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Peter Schrijver

The languages belonging to the British subgroup of Celtic, i.e. Welsh, Cornish and Breton, have been the subject of thorough research for over a century now. Yet the phonological history of the prehistoric stages of these languages and the details of their connection with the other Celtic and Indo-European languages still present numerous unsolved issues. This volume aims to tackle the most acute problems of the historical phonology of British Celtic. Also it provides an up-to-date reference guide to British historical phonology in general, as well as a study of a large body of etymologies relevant to the correct evaluation of the historical phonology. This volume is of interest for the Celtologist, the Indo-Europeanist and the general historical linguist.

Series:

Craig Melchert

This study represents the first comprehensive treatment of the sound system of the Hittite language and its historical development in a quarter-century. It is the very first attempt at a systematic description of the sound systems of all the ancient Indo-European languages of Anatolia. It codifies the results of a generation of collective scholarship which has made some dramatic advances, offers a number of new hypotheses, and frames the problems which remain to be solved. The contents will be of interest to Indo-Europeanists for the new perspectives on the crucial Anatolian subgroup and to scholars of second-millennium Anatolia for the up-to-date descriptions of the extant Indo-European languages of that era.

Jessica DeLisi

). Certain irregularities within the historical phonology of the earliest texts of the language led Werner Winter to question this apparent uniformity within the oldest layer of the language: “[I]f conflicting developments from identical or analogous forms can be found to cluster in a systematic fashion, the

Johnny Cheung

revised New Etymological Vocabulary of Pashto ( NEVP ). This contribution has also implications for our understanding of the historical morphology, notably the case system, of Pashto. Ke y w o r d s Pashto, Historical Phonology, Iranian Etymology I NTRODUCTION One of the greatest iranologists, Georg

Nicholas Zair

Whitehead, Thomas Olander, Birgit Anette Olsen & Jens Elmegård Rasmussen (eds.), The Sound of Indo-European. Phonetics, Phonemics and Morphophonemics , 381–398. Copenhagen: Museum Tusculanum Press. Ohala, John J. 2003. Phonetics and historical phonology. In Brian D. Joseph & Richard D. Janda (eds

W. South Coblin

Closely associated with the Chinese rime table (Chin. děngyùntú 等韻圖) tradition is an ordered list of syllables, referred to in Chinese as the Sānshíliù zìmŭ 三十六字母. As this term indicates, there are thirty-six members in the usually cited full list. A shorter version, found in the so-called Shǒuwēn 守溫 Fragments from Dunhuang, has only thirty members (cf. Coblin 2006a). In addition to the copies of the list incorporated into the various tables themselves, several “disembodied” lists, perhaps copybook exercises of some sort, have also been found in the broader corpus of Chinese Dunhuang texts (Coblin 2006b: 146). The syllable initial classes for which the characters in the rime tables serve as names are basic componential elements in the field of traditional Chinese historical phonology and as such have been subject to intense scrutiny for nearly 1000 years. On the other hand, the actual names themselves have attracted little attention. It has been noted that each naming syllable denoted by the characters in the list embodies the particular medieval syllable initial of the sound class for which it stands in the tables. But beyond this the question of how these particular syllables, rather than all other available ones, were selected, seems to have aroused scant interest among philologists and sinolinguists. It is, accordingly, this question that will be the topic of the present paper.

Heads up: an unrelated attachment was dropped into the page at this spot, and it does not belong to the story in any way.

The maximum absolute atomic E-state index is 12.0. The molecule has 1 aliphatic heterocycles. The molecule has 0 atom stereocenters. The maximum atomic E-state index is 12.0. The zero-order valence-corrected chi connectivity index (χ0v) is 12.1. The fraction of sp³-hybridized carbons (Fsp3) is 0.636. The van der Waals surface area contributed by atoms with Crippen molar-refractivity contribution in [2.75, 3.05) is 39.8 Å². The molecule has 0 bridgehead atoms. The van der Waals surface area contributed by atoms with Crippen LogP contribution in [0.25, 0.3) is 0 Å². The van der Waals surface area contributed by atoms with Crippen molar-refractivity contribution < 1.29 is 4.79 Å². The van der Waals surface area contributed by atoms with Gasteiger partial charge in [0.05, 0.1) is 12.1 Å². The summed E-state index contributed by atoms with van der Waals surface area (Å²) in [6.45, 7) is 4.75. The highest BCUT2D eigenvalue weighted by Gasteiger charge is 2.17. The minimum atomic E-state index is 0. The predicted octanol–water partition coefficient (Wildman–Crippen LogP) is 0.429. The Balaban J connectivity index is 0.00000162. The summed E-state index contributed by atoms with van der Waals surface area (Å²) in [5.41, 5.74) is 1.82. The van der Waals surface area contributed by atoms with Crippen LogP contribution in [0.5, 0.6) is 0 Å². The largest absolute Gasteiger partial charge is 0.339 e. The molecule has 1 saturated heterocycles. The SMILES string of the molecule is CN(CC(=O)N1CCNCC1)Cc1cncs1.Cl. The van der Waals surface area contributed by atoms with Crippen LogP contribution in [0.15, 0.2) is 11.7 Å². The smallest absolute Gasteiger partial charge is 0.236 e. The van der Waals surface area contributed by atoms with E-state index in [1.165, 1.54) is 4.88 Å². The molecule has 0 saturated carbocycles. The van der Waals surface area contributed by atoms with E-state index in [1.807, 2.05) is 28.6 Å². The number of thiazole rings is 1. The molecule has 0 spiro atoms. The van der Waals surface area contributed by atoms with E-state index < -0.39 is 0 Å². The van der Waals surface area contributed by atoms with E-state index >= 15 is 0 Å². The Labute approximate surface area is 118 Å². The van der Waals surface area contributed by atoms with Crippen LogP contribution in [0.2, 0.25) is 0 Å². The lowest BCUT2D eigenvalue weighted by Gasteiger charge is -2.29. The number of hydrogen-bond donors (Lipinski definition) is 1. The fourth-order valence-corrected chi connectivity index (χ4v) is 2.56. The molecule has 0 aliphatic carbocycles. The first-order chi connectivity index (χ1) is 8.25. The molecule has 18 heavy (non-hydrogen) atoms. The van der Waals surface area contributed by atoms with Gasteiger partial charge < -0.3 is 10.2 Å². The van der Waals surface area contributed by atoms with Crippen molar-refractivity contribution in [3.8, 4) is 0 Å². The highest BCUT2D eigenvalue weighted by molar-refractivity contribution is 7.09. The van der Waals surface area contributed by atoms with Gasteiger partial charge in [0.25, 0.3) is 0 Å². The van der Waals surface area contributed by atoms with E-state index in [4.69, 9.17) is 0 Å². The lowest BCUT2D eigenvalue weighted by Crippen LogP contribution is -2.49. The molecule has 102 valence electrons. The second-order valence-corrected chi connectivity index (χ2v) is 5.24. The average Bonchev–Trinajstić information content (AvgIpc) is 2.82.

W. South Coblin

The Wènqíjí of the late sixteenth century Míng scholar Zhāng Wèi 張位 contains a short chapter entitled “Local Pronunciations of Various Areas”. The work comprises a number of direct sound glosses on Chinese characters, with the glossing words used to indicate dialectal pronunciations of the glossed words. In the present article, we assume that Zhāng's glossing characters were to be read in the standard pronunciation of that period, i.e., in the so-called Nányīn pronunciation of the Guānhuà koine. Using the nearly contemporary romanized sound glosses of Nicholas Trigault, which are also thought to represent this type of Guānhuà pronunciation, we then attempt to determine how Zhāng Wèi believed the dialect readings of the glossed characters were pronounced.